Sunday, December 13, 2009

Your Children Will be Reading This Someday

The Wall Street Journal's De Gustibus column laments the rise of the wife-at-the-expense-of-the-husband tell-all memoir.  In particular, he complains about Cleaving, the new memoir out by the author of the very charming memoir Julie and Julia, Elizabeth Weil writing for the New York Times, and Tsing Loh's Mother on Fire.  I haven't read any of them, and I don't see why anyone would want to.  They appear to be the literary equivalent of reality television, which I also don't watch because it bores me to tears.

What I really don't understand, though, is why the women with children (in this case Ms. Loh and Ms. Weil) would do this to them.  The internet preserves everything for eternity, so in a few years Ms. Loh's children (and all their classmates) will be able to read that she "would not be able to replace the romantic memory of my fellow transgressor [with whom she committed adultery] with the more suitable image of my husband" because of his sub par sexual ability.  Ms. Weil's daughters can read that she "never quite shook the feeling that my role in [her husband's] life was to be the steady, vanilla lay. We never discussed this. We just had a strenuously normal sex, year after year after year."  I know that children have to accept that their parents are sexual beings nowadays, but this just seems over the top.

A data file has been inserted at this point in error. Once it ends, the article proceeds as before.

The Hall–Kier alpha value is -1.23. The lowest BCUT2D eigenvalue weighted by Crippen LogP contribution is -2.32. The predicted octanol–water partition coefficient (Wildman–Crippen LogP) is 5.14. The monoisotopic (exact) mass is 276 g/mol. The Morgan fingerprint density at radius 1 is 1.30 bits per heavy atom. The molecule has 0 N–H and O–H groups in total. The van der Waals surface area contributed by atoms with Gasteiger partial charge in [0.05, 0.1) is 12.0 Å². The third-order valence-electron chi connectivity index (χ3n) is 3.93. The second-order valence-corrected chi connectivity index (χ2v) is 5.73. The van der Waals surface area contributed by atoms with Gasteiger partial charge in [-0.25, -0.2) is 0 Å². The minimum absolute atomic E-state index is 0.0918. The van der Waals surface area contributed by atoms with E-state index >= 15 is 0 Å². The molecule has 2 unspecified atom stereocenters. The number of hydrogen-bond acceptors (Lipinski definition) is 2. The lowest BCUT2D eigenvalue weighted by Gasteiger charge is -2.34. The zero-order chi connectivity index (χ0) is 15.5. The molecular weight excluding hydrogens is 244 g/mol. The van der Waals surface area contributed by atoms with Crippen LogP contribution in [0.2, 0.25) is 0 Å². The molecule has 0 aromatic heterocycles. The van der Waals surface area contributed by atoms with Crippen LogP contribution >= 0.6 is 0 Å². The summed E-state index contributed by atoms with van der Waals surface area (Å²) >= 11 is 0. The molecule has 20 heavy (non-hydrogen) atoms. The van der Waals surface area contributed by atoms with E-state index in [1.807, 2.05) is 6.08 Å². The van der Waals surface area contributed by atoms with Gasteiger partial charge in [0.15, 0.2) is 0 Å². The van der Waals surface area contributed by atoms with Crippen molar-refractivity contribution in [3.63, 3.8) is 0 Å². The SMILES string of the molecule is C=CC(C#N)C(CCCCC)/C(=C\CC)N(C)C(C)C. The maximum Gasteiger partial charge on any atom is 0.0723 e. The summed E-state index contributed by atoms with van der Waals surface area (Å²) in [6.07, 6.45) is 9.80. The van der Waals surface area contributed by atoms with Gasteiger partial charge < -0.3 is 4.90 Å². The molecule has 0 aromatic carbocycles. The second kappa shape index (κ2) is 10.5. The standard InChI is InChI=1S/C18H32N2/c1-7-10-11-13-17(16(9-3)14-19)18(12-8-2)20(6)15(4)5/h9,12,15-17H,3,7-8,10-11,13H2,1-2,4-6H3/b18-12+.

I don't have any children myself - I am basing this entirely on how I would have felt had I (and my peers) read such things about my parents in my teenage years, and what it would have done to my psyche.  Am I overreacting?

1 comment:

  1. I can't speak for anyone else but I heard a breath, a hint of something of that nature between my parents some years ago and I've never wanted to Clorox my brain so badly. So no, I would never ever think that kind of thing would be appropriate to put out in public for all to see. But I'm also intensely private about that sort of thing to begin with. I know people who don't really hesitate to discuss what I call "squicky" things with their parents.